The Debate.LA Challenge Format

The challenge format allows debaters to publicly challenge their opponents prior to each round. 


Quick Overview of Basic Rules

1. Before rounds debaters will publicly challenge another debater.

2. Pairings will be done on a large screen for everyone to view (including sides & rooms).

3. After the round is paired debaters will go to their rooms and judges will be placed. 

4. The tabroom will blast the pairings and judges. 


The Longer Version

Prior to the tournament random numbers will be drawn to determine the order in which the challenge will take place for Round 1. 

Prior to Round 1, we will do the challenge in a lecture room - where the tabulation program will be projected. Pairings, side selection and judge placement will be done publicly and on a large screen for everyone to see.

After Round 1, debaters will be placed in two columns: those who are due affirmative and those who are due negative. The column will be place the debaters in seed order. Alternating from those who are due affirmative to those who are due negative, debaters lowest seeded debaters will be allowed to challenge anyone above their own seed who are due on the opposite side. For example, if you are the lowest seeded debater and are due to affirm, you may challenge anyone who is due negative. 

Prior to Round 3, debaters will be placed in a single column and the challenge will take place from the bottom to the top. After a team challenges, the tabroom will flip a coin. If the coin lands heads, the higher seed gets to choose the sides. If the coin lands tails, the lower seed gets to choose the sides. The winning debater will have 10 seconds to choose sides.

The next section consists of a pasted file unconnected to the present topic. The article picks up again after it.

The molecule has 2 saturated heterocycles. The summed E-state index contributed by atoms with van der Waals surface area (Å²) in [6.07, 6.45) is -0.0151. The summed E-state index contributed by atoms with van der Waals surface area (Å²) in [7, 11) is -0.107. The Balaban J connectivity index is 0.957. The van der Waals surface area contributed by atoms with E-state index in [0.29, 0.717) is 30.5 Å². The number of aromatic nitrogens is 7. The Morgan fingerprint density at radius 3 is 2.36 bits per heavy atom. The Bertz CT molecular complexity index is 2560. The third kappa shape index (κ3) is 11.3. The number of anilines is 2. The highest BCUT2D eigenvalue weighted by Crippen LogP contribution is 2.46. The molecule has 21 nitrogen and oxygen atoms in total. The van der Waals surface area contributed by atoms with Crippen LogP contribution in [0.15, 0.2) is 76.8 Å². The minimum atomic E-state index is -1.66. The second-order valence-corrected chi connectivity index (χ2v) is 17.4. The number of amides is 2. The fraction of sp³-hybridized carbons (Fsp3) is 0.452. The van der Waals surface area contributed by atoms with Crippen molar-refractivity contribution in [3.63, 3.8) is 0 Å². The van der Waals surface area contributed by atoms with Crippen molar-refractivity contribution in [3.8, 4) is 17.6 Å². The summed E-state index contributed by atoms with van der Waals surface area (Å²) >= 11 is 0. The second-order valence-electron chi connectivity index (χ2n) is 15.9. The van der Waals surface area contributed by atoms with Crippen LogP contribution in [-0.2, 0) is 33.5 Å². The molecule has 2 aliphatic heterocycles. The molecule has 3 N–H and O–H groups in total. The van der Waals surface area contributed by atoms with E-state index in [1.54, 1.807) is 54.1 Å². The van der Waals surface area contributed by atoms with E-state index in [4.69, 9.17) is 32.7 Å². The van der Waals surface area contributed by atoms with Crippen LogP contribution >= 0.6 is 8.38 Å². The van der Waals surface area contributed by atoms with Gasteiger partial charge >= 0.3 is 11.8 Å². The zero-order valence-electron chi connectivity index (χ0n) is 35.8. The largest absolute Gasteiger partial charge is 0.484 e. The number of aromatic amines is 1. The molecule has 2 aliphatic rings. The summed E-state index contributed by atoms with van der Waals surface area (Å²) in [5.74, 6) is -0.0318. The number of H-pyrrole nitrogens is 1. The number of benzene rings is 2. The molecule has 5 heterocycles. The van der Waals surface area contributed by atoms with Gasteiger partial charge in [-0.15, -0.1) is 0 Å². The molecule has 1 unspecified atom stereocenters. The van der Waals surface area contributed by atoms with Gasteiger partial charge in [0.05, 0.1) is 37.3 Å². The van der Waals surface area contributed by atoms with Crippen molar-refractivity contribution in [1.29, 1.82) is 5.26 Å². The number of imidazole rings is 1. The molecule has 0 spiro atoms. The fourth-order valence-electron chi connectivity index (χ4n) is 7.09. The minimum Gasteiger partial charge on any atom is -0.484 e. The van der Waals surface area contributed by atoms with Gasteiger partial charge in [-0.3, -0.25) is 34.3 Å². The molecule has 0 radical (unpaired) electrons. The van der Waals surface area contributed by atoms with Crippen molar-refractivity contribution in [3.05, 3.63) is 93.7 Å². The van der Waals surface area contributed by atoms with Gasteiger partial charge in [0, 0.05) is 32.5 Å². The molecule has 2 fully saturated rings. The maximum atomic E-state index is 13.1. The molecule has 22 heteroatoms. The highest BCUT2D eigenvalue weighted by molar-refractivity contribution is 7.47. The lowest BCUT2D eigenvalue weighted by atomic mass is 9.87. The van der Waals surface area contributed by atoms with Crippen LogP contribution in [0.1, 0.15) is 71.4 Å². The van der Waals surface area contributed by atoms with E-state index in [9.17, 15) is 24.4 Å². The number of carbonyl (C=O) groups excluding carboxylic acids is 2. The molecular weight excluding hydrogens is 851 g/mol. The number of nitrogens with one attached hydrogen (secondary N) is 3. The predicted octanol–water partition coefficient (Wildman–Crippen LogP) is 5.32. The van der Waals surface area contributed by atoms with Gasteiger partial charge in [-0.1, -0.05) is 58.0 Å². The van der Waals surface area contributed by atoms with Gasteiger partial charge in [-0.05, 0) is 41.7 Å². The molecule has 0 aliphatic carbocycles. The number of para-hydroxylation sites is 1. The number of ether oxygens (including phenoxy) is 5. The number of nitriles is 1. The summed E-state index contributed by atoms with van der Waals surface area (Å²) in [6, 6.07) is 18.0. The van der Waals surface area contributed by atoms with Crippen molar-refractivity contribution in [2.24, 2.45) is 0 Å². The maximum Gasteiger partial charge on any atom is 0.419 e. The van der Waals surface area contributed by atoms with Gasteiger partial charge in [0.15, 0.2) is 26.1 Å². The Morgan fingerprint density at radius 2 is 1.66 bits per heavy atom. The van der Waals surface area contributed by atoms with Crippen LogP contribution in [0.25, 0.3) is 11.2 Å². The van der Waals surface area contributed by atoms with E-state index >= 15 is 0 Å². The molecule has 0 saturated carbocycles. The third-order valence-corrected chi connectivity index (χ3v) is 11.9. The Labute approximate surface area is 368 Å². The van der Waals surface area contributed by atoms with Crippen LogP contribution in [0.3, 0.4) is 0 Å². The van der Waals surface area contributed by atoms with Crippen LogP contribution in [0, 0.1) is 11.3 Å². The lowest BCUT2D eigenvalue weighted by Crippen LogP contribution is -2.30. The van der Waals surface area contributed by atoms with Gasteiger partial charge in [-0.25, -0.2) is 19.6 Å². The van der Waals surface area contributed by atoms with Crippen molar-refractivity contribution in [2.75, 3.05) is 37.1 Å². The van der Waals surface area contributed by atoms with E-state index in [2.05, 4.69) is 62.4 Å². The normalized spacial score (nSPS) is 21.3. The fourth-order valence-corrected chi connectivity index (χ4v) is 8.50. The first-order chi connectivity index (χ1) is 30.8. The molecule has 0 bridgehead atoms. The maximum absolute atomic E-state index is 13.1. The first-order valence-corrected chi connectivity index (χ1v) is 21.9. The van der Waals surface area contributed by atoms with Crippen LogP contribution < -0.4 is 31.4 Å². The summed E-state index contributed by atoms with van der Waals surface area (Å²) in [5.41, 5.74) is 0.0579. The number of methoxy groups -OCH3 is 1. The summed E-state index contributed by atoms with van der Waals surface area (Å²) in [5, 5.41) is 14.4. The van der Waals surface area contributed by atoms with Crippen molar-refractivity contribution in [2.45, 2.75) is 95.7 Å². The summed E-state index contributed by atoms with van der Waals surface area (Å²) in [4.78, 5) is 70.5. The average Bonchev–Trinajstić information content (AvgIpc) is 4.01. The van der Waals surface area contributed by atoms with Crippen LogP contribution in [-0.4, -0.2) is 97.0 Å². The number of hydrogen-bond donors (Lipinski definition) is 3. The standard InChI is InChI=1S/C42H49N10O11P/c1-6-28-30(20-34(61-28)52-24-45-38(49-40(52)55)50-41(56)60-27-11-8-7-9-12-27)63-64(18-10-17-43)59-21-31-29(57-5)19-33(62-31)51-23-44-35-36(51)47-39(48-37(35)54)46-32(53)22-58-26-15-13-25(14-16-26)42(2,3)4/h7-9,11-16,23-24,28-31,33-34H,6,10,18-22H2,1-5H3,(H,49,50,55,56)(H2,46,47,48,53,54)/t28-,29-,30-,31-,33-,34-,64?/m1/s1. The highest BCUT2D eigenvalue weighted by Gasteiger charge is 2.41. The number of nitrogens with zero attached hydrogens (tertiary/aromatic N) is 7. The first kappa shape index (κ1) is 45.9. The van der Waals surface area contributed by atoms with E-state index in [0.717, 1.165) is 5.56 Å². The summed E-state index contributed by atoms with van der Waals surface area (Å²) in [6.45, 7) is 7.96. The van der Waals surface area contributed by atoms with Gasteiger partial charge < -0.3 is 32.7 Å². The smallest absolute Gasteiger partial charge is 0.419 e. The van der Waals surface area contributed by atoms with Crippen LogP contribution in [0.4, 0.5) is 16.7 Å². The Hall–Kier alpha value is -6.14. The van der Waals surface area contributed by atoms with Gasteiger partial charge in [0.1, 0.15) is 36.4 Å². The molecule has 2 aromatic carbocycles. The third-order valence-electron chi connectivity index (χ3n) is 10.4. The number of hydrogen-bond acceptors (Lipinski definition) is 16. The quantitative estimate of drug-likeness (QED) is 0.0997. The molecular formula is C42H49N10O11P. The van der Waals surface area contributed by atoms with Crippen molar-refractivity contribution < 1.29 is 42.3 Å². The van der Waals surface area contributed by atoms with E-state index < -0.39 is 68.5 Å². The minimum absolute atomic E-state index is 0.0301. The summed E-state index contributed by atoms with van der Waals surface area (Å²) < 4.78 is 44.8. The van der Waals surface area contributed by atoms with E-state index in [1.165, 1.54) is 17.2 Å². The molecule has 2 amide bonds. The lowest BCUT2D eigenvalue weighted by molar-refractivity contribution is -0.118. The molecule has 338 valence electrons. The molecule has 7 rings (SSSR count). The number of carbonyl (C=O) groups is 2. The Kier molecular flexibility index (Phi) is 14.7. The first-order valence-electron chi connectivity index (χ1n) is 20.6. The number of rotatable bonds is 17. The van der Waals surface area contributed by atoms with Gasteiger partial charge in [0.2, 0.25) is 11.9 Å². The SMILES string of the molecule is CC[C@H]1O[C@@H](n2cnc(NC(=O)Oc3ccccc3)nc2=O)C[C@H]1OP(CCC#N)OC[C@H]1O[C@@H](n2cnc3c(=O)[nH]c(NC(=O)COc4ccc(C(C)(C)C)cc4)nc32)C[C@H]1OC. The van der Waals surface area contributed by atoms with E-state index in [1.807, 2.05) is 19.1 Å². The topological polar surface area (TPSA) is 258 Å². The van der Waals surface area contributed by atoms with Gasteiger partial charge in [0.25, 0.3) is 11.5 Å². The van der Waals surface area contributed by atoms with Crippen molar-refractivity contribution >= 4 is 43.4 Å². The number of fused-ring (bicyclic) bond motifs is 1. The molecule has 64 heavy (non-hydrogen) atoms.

Teams may not challenge debaters from their own school. Teams may not be forced to debate a debater from their own school during prelims. 

During prelims a debater may challenge someone they previously lost to. However, no debaters can be forced to debate twice. This means that the only way two debaters can debate twice in prelims is if the debater that lost challenges the debater that previously beat them. No two debaters may debate more than twice in prelims. If debaters have previously met, they will debate on the opposite side.

In elimination rounds, challenges take place from the top down. In elimination rounds debaters may challenge someone from their own school (no debate will actually take place). If debaters are meeting for a second time, they will debate on the opposite side. If debaters meet for a third time, the normal coin-flip will take place. 

Some thoughts on strategy:

- Do you choose to affirm or negate the first time if you believe you may debate again prelims or elims?

- In elims, do you challenge your own team to guarantee someone advances?